Something Like… a Great Downtown
“The downtown core as we know it was shaped by the crises, reforms, and major projects of the Quiet Revolution. Together, they earned Montreal its reputation as an international metropolis. Our downtown is therefore a great open-air construction site; a reflection of its evolution and its emancipation.
The Hydro-Québec headquarters, the Montreal metro, Place Ville-Marie and its underground galleries, even Complexe Desjardins and the Palais des Congrès, inaugurated in 1976 and 1983 respectively, are all icons of this era, a bold and vital period that made our downtown what it is today.
This gradual metamorphosis was also made possible in no small part thanks to the democratization of higher education. With the inaugurations of UQAM in 1969, and of Concordia in 1974, and with McGill’s continuous expansion, Montreal became the university capital of Canada. Moreover, this transformation is ongoing to this day. After a 50-year absence, HEC Montreal will inaugurate a downtown campus this Fall, and McGill University is proposing an ambitious expansion project on the site that was once home to the Royal Victoria Hospital.
And let’s not forget the cultural effervescence of the 60s that led to our downtown becoming the cultural hub it is today. The multitude of venues, including Place des Arts and the Théâtre du Nouveau Monde, has made Montreal a cultural capital, putting Quebec on the map internationally. Even in the middle of a pandemic, this cultural hub was able to attract Quebeckers and tourists from all over the country. With the inauguration of the stunning Esplanade Tranquille, and with the Îlot Balmoral and the Wilder Building now housing some of our greatest cultural institutions, including the NFB, Les Grands Ballets Canadiens and the École de danse contemporaine de Montréal, that effervescence shows no sign of dissipating.
Still as vibrant as ever
Despite the prolonged dark period caused by two major recessions between 1976 and 1996, Downtown Montreal held on thanks in part to the diversification of its economy and the modernization of strategic infrastructures such as the Place des Festivals and the International District. These major projects brought a renewed vitality to the city, which was still very much alive prior to the pandemic and remained so despite the turbulence it caused.
We were so quick to talk about a “recovery” to revitalize Downtown Montreal that we lost sight of the fact that it never lost its vitality.
Transforming Sainte-Catherine Street West, revitalizing the iconic Phillips and Dorchester squares, creating Place de l’avenue McGill and Place Oscar Peterson, connecting downtown to the airport with the REM, refurbishing Place Ville-Marie, redeveloping Maison Alcan, and building the new National Bank headquarters: all of these projects have either been completed or are underway, and they all contribute to reinforcing the heart of Montreal’s strategic positioning and its reputation as an international city. The redevelopment of The Hudson’s Bay store, the first of its kind in the country, along with the ambitious redevelopment of the Molson plant, are also part of the historic forward momentum in our city center.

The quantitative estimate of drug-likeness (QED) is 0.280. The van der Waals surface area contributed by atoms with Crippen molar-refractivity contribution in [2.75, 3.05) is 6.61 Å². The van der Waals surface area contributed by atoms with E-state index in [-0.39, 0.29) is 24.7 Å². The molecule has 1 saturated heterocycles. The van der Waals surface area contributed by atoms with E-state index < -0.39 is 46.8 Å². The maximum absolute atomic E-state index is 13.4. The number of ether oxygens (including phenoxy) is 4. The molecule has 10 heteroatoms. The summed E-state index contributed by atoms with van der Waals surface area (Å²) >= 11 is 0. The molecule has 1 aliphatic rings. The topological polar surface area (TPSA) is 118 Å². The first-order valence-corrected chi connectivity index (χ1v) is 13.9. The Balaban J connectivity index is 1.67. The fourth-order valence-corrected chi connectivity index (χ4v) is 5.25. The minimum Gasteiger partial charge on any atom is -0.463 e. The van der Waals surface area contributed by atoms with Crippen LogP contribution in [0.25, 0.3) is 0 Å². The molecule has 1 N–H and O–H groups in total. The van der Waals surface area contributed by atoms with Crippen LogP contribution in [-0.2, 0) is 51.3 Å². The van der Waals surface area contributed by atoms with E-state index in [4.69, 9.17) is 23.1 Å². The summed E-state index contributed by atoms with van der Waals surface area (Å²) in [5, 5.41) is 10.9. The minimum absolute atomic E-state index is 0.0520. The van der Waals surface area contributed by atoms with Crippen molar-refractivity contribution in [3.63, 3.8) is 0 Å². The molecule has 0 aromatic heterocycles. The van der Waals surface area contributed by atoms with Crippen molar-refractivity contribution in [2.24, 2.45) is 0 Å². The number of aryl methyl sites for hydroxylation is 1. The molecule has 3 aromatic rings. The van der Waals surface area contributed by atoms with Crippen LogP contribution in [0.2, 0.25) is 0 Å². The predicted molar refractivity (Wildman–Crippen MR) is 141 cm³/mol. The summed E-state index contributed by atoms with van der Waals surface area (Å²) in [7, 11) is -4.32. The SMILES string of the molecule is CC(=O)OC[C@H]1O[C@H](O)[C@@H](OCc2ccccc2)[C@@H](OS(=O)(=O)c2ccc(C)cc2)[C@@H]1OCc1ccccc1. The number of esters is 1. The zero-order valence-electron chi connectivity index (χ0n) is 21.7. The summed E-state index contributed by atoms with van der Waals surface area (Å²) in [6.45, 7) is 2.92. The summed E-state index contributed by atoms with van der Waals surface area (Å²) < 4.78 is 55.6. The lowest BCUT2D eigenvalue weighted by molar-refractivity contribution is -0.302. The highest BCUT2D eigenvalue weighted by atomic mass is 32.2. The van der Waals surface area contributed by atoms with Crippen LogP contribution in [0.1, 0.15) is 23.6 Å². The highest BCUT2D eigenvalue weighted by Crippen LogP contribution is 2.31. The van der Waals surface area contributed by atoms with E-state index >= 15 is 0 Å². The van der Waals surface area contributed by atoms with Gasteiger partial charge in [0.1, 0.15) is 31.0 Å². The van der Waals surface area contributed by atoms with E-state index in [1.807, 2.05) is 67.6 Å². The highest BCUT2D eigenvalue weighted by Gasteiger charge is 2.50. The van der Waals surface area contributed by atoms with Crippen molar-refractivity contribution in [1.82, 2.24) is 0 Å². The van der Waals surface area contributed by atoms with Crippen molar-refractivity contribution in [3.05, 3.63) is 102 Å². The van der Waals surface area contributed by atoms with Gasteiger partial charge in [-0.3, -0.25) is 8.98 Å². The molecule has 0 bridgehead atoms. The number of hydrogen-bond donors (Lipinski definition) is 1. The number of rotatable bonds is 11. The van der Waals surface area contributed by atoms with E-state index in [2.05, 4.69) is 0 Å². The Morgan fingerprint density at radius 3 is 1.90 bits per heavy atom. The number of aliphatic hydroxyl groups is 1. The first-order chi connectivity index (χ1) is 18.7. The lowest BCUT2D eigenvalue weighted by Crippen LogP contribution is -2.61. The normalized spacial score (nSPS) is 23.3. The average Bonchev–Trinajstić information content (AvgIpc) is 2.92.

As the main tourist destination in Quebec, welcoming more than 50% of all tourists who come to the province, our downtown is also the number one destination for international conventions in North America, with more than 180 already planned for 2022. People come here, and will continue to come here, to enjoy our heritage, our culture, our knowledge, our businesses, our cuisine, our language and the major events that make Quebec shine the world over.
Despite being peppered with orange cones, more than half of which are attributable to private development, our downtown is as beautiful as ever. It is experiencing explosive population growth, the second largest population increase in Canada, and an unprecedented real estate boom, claiming more than 13% of all new housing starts in the Montreal Metropolitan Region in 2021. As a reflection of its cultural and economic vitality, which attracts international talent, entrepreneurs, academics, artists and investors, it now boasts the highest rate of returning workers in North America.
Just as we were taking Downtown Montreal for granted, this pandemic has reminded us of its importance. In this sense, this crisis has contributed to a collective and necessary awakening. We’ve recognized the importance of leveraging our expertise to face collective challenges, to make our downtown core more attractive, even more prosperous, more accessible, greener and more livable, but also to be proud of it.
Its development has sparked enthusiasm in all sectors. The challenge now is to find alignment, to double down on complementary and synergistic approaches and expertise rather than falling back on the siloed ways of the past. To do this, we must rally around a pragmatic governance model, one inspired by those of other major urban centers like New York and Chicago. We need to create a true alliance for the downtown of tomorrow.
Because at its core, Downtown Montreal is so much more than a city center. It is, perhaps, something like… a great downtown.“